"Because we judge thus" That divine love led Paul inevitably to a personal decision expressed in the past aorist, a distinct and final conclusion.  Possibly in Arabia early in Paul's encounter with Christ (Galatians 1:17), the Holy Spirit revealed the dual death of God's son and ours which Paul now states so clearly.  This truth seldom grasped in its entirety becomes the very basis of the Christian life, forgiveness (justification) and freedom from sin (sanctification).

"that if One died for all, then all died" What can this mean? Paul uses identical words: verb and tense. It must mean as never so clearly stated elsewhere that Christ's death was a dual death, his and ours. The two deaths, however, should never  be confounded; his was a vicarious death, he took our place, the ground of the Judges declaration of our perfect judicial standing - justification ( Romans 3:25.26). Our death in him was a judicial and spiritual death to the power of sin. "Knowing this, that our old man was crucified with Him, that the body of sin might be done away with, that we should no longer be slaves to sin" (Romans 6:6).

In Romans 6:10 Paul explains:"For the death that He died, He died to sin once for all; but the life that He lives, He lives to God. Likewise you also, reckon yourselves dead indeed to sin but alive to God in Christ Jesus." Here is where Paul applies that vicarious death to our judicial and spiritual death making it the basis of our faith obedience. The word "likewise" makes the comparison legitimate and necessary.   

"and He died for all, that those who live should live no longer for themselves" Paul states so clearly that the purpose of this union in death and in resurrection is that there should be a real "death to self" in all its multiple expressions. There has been a real change of focus, direction and goal. It is "no longer I but Christ".  Paul reveled in the fact that he was a slave. His favorite expressions were: "it is I no longer who live, but Christ lives in me" (Galatians 2: 20), "yet not I, but the grace of God which was with me" (1 Corinthians 15:10), "for to me to live is Christ, and to die is gain" (Philippians 1:21).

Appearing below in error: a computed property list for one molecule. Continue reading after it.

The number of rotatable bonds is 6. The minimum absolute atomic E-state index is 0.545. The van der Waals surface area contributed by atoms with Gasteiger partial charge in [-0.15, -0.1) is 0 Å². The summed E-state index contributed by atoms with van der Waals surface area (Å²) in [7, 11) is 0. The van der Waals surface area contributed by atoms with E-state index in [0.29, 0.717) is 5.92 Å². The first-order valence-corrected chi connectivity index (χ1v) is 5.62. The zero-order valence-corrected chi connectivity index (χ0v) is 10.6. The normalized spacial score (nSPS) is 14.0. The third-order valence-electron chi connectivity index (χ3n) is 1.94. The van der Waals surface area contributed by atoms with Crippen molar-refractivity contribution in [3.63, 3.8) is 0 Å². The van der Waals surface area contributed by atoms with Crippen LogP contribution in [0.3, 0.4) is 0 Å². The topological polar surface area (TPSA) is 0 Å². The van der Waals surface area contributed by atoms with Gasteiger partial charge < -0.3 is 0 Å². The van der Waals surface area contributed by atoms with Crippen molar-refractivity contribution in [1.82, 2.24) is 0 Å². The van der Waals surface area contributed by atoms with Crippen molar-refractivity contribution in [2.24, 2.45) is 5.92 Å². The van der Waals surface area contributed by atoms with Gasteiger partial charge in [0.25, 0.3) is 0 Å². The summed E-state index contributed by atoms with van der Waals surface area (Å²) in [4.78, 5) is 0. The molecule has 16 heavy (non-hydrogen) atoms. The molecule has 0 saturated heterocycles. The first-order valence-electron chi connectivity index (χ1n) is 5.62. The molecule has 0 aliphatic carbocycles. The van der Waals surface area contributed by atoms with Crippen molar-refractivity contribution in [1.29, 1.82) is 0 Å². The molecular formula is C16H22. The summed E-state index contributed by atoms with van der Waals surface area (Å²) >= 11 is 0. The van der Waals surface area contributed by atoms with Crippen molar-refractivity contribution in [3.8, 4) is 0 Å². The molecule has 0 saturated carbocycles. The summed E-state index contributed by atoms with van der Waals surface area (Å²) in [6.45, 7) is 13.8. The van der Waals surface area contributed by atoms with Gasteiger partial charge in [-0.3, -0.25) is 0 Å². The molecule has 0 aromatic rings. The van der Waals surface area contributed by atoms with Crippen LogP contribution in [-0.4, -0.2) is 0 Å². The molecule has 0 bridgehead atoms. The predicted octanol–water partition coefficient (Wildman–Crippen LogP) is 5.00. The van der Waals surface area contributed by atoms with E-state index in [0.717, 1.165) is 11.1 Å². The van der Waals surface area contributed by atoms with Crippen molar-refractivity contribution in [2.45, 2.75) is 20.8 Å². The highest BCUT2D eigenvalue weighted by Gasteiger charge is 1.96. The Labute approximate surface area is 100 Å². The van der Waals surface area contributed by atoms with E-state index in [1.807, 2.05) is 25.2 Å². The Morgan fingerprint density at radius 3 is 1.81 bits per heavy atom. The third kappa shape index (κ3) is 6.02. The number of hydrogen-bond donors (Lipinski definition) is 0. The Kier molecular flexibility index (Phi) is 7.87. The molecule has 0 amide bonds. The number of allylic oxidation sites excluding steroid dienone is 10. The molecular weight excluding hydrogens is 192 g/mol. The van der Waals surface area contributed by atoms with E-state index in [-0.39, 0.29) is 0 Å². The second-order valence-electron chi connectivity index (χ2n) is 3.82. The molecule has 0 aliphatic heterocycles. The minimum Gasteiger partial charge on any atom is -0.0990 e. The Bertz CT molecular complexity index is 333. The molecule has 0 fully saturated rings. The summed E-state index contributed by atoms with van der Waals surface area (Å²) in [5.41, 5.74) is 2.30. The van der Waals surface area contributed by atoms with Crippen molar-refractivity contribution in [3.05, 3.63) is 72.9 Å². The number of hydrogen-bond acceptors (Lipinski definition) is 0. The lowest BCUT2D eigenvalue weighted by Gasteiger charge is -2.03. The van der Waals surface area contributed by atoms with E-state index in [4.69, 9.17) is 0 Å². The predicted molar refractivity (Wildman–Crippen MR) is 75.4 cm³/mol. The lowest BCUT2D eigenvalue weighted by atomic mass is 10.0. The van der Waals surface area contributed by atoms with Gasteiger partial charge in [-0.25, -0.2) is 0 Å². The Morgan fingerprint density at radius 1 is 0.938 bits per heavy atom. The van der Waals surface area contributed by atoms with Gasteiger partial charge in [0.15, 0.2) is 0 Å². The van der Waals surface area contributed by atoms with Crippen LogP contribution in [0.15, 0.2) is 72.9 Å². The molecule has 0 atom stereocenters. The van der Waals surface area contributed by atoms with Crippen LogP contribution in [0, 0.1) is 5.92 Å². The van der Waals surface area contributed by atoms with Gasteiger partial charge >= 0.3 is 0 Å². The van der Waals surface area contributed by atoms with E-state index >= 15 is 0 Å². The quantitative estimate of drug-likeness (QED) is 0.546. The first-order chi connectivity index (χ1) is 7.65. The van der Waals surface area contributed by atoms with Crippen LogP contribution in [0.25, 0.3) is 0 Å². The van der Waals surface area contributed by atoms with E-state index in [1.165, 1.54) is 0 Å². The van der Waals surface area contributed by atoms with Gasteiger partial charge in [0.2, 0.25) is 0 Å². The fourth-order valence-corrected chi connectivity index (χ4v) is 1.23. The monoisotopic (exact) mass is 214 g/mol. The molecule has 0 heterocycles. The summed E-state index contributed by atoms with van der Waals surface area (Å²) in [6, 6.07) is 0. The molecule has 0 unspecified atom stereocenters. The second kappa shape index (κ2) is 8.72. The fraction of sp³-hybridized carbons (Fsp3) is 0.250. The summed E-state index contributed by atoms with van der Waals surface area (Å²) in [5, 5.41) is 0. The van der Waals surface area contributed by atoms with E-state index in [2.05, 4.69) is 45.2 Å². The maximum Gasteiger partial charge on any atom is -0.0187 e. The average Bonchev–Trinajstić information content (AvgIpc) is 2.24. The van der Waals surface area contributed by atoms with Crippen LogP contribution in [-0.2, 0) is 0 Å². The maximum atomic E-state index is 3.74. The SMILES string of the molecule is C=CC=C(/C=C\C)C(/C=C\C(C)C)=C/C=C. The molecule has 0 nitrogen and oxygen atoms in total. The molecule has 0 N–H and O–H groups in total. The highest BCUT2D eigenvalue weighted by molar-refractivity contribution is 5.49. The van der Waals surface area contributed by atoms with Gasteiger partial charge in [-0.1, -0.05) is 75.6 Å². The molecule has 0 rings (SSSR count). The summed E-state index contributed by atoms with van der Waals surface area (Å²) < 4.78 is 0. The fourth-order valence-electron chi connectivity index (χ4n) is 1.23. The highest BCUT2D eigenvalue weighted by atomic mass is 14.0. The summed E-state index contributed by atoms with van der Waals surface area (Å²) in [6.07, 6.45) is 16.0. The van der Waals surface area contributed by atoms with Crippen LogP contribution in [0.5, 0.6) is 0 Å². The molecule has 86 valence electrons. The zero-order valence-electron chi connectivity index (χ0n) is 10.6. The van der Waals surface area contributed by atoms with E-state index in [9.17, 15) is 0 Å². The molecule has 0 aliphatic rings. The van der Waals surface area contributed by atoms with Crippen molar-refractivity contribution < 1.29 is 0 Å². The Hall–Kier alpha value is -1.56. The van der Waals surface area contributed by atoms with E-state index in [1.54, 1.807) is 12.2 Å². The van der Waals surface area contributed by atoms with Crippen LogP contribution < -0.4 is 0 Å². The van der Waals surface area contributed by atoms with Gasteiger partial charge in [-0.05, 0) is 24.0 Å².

Few realize how radical our union with Christ in death to sin really is! Simply stated no allowance for "self' expression, the ego, the promotion of our interests and the advancement of our ministry kingdom. How many Christian workers find the basis of their worth in their ministry, its longevity and the "success" of ministry!  So often we don't want others to invade our territory, question our service. Some have great difficulty in accepting the end of a given ministry. Ministerial jealousies are not infrequent. We find it pleasant to move up the ladder with "extra humble" words but painful to step down or be replaced.

"but for Him who died for them and rose again"  We may pay little attention to this last phrase. It re- appears in Galatians 2:20 "who loved me and gave Himself for me". But it is this final statement that is an expression of his supreme love for us. In delivering us from the albatross of our selfishness and giving us the grace of his holiness, God has done us the greatest service possible.  Paul's condensed statement of the message of the Cross began with God's love (5:14) and ends with God's love (5: 15). Can there be a greater motivation to live for him and serve him selflessly?

There is no gain but by a loss;/You cannot save but by a cross.

The corn of wheat, to multiply,/Must fall into the ground and die.

Wherever you ripe fields behold,/Waving to God their sheaves of gold,

Be sure some corn of wheat has died,/Some soul has there been crucified;

Someone has wrestled, wept and prayed,/And fought hells' legions undismayed.

Yours in the Message of the Cross,

Gordon E Johnson

Read more: www.kneillfoster.com  Click on my name, studies in Spanish and English appear.

  (correspondence)   gejohnson1928@gmail.como  (sending of studies)



[1] Charles Hodge, Second Epistle to the Corinthians, An Exposition, (London: The Banner of Truth Trust), p.128. Hodge give a most excellent exegesis of the book.